Court name
High Court of Uganda
Judgment date
18 March 2011

RevMpamizo v Uganda (Criminal Revision Case-2009/2) [2011] UGHC 30 (18 March 2011);

Cite this case
[2011] UGHC 30




(From Crim. Case No. 58 of2009)

REV. FRANCIS MPAMIZO ::::::::::::::::::::::::::::::::::::::: APPLICANT


UGANDA::::::::::::::::::::::::::::::::::::::::::::::::::::::::::::::: RESPONDENT



This Application was brought by Notice of Motion made under Section 50 of Criminal Procedure Code and Section 33 of The Judicature Act. The Applicant seeks to move this Honourable Court to revise the decision of the learned Chief Magistrate of Kabale, His Worship Mr. Rutakirwa Praff made authorizing Criminal Prosecution for alleged disobedience of his orders in a Civil Suit. The Accused/Applicant avers that the Learned Chief

Magistrate exercised his Jurisdiction illegally with irregularity in authorising the prosecution he wishes to contest.

The Applicant was sued in a case involving a land dispute. I the absence of the Defendant now the applicant, upon a complaint of Plaintiff, The Chief Magistrate issued an Interim Order prohibiting further use of the land, the subject of the Suit pending final disposal of the suit. It would appear the Applicant after the order was made used the disputed land. He was arrested and charged with disobedience of Lawful orders C/S 117 of the Penal Code Act. The particulars of the offence in the charge sheet preferred by The Resident State Attorney and approved by the Chief Magistrate states:-

“Rev. Mpamizo Francis since 4th April, 2008 at Bubaale trading Centre, Buba,ale Parish, Buba,ale Sub-county in Kabale District disobeyed an Interim order given by the Chief Magistrate Court restraining him from using/tampering with the suit land in Miscellaneous Application No. 42 of2008.”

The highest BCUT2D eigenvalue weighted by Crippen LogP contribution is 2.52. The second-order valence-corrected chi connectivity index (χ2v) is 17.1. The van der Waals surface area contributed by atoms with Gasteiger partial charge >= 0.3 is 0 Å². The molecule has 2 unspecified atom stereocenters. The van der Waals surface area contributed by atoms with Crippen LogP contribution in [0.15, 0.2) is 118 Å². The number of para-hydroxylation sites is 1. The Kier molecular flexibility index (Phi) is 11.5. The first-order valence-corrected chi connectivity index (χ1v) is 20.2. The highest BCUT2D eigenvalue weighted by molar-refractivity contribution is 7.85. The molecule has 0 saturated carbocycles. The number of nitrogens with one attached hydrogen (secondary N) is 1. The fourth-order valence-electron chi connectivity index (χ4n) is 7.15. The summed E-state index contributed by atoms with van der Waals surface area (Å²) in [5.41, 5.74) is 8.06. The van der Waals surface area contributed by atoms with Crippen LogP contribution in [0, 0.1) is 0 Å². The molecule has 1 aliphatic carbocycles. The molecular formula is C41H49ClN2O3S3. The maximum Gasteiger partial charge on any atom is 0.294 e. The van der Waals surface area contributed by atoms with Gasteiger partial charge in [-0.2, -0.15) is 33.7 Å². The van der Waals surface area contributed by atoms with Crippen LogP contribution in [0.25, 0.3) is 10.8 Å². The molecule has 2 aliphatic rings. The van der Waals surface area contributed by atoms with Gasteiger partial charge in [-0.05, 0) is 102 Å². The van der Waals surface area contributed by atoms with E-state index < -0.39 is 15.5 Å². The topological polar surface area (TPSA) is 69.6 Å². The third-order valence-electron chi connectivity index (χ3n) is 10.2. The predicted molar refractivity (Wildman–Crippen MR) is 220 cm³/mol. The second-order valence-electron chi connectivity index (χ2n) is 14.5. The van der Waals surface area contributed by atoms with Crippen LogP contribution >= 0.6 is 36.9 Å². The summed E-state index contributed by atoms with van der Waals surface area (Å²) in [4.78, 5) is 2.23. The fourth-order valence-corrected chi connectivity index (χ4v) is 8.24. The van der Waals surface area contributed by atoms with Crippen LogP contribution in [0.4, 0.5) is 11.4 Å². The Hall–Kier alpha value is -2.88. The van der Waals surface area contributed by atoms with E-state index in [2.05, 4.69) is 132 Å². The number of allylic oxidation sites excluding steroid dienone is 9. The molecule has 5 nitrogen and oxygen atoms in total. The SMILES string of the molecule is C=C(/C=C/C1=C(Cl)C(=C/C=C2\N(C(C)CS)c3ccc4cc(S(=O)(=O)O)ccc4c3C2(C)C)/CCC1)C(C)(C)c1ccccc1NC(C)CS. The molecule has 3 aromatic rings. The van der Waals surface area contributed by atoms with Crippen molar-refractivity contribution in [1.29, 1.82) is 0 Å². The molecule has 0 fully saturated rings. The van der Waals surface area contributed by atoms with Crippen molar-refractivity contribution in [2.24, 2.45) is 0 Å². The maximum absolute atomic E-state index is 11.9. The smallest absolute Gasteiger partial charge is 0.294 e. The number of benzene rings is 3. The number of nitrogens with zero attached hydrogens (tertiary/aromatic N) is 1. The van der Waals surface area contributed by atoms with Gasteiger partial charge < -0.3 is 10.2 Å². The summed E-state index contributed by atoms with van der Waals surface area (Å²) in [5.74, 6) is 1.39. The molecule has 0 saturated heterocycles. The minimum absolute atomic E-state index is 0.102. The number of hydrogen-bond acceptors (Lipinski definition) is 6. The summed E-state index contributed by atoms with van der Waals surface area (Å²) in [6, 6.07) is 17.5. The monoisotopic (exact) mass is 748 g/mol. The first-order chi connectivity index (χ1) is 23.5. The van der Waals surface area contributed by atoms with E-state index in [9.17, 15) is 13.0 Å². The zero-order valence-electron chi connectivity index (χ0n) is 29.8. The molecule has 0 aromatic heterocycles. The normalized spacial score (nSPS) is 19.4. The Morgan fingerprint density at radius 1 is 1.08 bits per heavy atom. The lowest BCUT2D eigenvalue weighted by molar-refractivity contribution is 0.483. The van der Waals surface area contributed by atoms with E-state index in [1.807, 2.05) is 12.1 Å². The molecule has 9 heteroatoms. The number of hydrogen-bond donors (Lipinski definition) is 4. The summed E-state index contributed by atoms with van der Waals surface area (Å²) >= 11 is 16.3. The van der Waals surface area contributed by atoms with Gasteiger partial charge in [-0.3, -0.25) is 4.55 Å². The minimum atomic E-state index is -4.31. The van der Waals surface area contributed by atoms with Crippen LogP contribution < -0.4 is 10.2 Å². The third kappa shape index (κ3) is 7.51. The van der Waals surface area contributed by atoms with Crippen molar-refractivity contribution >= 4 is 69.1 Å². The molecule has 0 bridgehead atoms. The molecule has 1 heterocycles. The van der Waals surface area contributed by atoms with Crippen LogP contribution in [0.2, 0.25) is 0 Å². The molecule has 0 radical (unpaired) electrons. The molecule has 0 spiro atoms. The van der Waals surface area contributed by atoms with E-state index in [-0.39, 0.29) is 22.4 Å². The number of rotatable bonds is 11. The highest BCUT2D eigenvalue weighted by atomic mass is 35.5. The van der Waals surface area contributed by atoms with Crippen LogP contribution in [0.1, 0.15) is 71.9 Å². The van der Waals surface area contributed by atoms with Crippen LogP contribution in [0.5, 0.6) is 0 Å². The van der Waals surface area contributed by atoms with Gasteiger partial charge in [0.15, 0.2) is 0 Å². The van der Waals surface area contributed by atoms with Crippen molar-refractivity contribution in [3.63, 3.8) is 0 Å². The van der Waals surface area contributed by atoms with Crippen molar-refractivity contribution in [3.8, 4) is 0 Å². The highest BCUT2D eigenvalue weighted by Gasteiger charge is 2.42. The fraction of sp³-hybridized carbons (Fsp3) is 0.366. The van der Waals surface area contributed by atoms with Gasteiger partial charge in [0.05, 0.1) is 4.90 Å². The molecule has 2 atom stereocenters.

At this stage and in this court it is not the duty of the court to inquire into the merits of the alleged disobedience. This courts concern is to consider whether the disobedience alleged qualifies being a subject of Criminal Prosecution under Section 117 of the Penal Code Act. Section 117 of the Penal Code provides:

“S.117 Any person who disobeys any order, warrant or commander duly made, issued or given by any court, officer or person a.cting in any public and duly authorised in that behalf commits a misdemeanour and is liable, unless any other penalty or mode of proceedings is expressly prescribed in respect of such disobedience, to imprisonment for two years.” (The underlining is mine).

The Applicants’ affidavit in support of this application dated 18th December, 2009 paragraph 2 and 4 thereof depict a prima facie case of lack of Criminal mind which would suffice for the Civil Court to revisit its orders either by setting aside, varying or restating depending on the circumstances of the case to promote final disposal of the suit without indulging in criminal prosecution whose outcome would lack such flexibility suitable for a civil dispute resolution.